A mother is facing a criminal charge and fighting to regain custody of her two children after she said she gave her daughter butter infused with marijuana to treat the girl’s seizure-like symptoms.
Kelsey Osborne, 23, was arraigned last week in Twin Falls County Magistrate Court on a misdemeanor count of injury to child. Osborne said the Department of Health and Welfare has also taken her children and placed them with her ex-husband in Jerome, leaving her with only supervised visitation rights.
“They’ve already taken my life — they’ve taken my kids — so at this point, I really don’t have anything else to lose,” Osborne told the Times-News Monday on why she’s speaking out despite the pending criminal charge.
Osborne said her daughter Madyson has been acting out since she was 18 months old, but was having a particularly bad night Oct. 4 after several weeks of going on and off Risperidone, an antipsychotic medication.
Sign Up and Save
Get six months of free digital access to the Star-Telegram
The next morning, Madyson was having seizure-like symptoms, vomiting and acting out in a way she never had, so Osborne made her a smoothie with marijuana butter that calmed the girl, Osborne said. But at a doctor’s appointment later that day, the girl tested positive for marijuana and the doctor called the Department of Health and Welfare.
The incident has parallels to last year's debates over the use of medical marijuana oil to treat children suffering from severe epilepsy, and this year's debates over Idaho's faith-healing law.
In 2015, a bill reached the governor’s desk that would have created a state-run study of medical marijuana oil allowing parents of epileptic children to participate. The bill would not have decriminalized the cannabis oil but would have provided a defense for people who are arrested for using the marijuana extract, known as cannabis oil, or CBD oil.
Instead, after vetoing that bill, Gov. Butch Otter issued an executive order allowing up to 25 children with persistent seizures to have access to an experimental, non-psychoactive drug derived from marijuana.
Osborne said she was forced to use the marijuana butter, which she made herself and contains THC, because CBD oil isn’t available in Idaho. Idaho is the only state from the surrounding states that still bans all forms of marijuana use, both medical and otherwise. Wyoming and Utah passed bills in the past two years that grant supervised use CBD oil to treat intractable epilepsy or seizure disorders.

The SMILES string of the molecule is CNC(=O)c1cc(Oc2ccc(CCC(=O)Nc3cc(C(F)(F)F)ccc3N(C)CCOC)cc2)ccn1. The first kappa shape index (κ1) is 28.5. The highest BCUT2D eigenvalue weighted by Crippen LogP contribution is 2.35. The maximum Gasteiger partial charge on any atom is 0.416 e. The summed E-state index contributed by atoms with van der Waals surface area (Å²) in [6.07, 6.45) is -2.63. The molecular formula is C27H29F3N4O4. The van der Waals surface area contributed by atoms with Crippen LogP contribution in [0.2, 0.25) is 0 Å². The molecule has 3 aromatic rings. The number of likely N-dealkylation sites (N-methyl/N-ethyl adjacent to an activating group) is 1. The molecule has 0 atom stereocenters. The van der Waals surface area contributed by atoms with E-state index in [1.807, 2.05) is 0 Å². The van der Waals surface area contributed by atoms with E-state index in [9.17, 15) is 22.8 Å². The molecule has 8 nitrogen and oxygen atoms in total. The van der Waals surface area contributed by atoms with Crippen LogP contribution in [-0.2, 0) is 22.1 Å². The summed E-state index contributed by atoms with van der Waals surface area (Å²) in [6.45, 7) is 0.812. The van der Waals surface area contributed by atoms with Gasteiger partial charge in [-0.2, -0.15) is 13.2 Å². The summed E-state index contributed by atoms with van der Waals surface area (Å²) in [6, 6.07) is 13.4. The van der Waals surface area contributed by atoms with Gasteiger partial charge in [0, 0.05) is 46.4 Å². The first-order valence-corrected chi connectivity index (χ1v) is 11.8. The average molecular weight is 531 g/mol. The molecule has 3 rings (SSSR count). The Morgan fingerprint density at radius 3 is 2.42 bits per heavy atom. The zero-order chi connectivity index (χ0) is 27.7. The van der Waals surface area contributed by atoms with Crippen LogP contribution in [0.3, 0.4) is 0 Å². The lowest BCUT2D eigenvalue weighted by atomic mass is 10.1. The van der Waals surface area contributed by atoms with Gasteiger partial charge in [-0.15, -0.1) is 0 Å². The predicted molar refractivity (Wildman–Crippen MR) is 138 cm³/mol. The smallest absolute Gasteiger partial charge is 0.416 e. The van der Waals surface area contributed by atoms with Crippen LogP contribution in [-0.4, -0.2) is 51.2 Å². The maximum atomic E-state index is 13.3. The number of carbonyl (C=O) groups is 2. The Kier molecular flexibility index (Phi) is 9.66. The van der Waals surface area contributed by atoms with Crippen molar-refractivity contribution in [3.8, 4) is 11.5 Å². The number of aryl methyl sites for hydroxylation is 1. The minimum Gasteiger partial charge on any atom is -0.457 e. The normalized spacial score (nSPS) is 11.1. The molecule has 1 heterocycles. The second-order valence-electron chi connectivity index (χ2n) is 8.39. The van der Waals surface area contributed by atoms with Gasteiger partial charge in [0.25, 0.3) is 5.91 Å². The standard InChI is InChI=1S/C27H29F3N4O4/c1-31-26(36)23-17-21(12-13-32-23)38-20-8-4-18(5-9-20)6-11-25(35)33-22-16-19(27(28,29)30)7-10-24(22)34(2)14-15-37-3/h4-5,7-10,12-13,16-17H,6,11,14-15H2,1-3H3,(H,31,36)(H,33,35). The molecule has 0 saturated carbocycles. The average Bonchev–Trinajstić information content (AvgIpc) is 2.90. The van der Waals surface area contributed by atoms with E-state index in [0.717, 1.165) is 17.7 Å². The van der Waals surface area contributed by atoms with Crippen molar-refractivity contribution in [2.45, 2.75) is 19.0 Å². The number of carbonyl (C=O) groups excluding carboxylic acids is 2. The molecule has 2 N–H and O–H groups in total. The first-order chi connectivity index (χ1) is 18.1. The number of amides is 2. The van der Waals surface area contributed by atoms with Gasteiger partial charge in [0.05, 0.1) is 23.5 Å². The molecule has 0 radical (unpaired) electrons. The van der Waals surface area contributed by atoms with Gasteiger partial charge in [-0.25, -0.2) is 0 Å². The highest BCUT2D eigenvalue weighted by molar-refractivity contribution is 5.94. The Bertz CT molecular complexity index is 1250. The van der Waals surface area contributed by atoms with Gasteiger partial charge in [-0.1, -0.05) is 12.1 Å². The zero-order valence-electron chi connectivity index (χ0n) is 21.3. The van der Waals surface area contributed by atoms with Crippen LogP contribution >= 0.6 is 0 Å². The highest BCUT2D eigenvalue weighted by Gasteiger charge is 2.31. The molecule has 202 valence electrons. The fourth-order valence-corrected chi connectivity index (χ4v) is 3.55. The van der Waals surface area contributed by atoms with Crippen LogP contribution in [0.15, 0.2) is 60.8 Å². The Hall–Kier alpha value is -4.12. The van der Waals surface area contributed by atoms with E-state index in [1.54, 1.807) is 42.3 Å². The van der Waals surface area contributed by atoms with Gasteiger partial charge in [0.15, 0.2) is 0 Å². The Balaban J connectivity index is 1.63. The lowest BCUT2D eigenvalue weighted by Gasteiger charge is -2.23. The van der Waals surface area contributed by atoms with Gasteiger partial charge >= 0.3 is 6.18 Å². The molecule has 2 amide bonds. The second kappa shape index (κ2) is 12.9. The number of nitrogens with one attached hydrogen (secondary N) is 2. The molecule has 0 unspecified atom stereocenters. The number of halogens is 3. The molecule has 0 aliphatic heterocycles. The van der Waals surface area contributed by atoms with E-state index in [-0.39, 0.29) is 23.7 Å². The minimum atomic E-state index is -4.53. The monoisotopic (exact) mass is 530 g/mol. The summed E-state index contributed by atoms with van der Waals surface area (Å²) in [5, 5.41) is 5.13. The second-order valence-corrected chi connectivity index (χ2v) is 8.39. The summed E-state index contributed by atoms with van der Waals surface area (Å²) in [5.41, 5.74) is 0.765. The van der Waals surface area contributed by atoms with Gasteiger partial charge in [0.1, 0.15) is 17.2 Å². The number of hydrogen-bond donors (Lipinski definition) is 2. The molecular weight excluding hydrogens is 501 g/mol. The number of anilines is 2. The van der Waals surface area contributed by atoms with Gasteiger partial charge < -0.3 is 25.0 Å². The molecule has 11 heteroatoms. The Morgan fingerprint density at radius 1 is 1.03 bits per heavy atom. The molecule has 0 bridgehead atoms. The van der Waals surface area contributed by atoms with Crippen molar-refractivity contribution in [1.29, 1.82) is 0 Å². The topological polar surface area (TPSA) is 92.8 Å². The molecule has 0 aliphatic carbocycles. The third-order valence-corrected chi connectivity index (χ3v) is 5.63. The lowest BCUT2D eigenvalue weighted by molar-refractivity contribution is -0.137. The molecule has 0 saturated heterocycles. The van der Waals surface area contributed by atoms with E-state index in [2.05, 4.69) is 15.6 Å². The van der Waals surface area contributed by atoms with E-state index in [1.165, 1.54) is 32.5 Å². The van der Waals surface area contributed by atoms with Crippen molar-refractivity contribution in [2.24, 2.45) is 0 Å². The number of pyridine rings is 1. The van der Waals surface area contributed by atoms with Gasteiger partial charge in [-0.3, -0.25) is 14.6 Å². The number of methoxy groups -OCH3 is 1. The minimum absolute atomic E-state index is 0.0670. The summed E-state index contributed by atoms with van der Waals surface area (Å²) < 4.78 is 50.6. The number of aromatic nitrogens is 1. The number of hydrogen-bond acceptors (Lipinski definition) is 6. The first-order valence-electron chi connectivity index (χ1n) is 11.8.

Meanwhile, a 10-member legislative panel earlier this month chose not to submit a recommendation to the Idaho Legislature regarding the state's faith-healing law, which allows families to cite religious reasons for medical decisions without risking being charged with neglect, abuse or manslaughter. Critics argue the exemption causes unnecessary harm to children, while advocates counter that the law protects religious and parental rights.
As for Osborne and her choice to give her daughter the marijuana butter, she said it wasn’t a difficult decision — the only thing she questioned was whether she was giving Madyson enough to treat her. Osborne said her daughter calmed down and stopped exhibiting the seizure-like symptoms about 30 minutes after drinking the smoothie.
“I knew for a fact it would help,” Osborne said during a tearful phone interview Monday. “I knew it would help her, and it did. She laid down for a nap right after. She was begging me to help her, and the only thing I could think of was to give her some cannabis. I knew it would help.”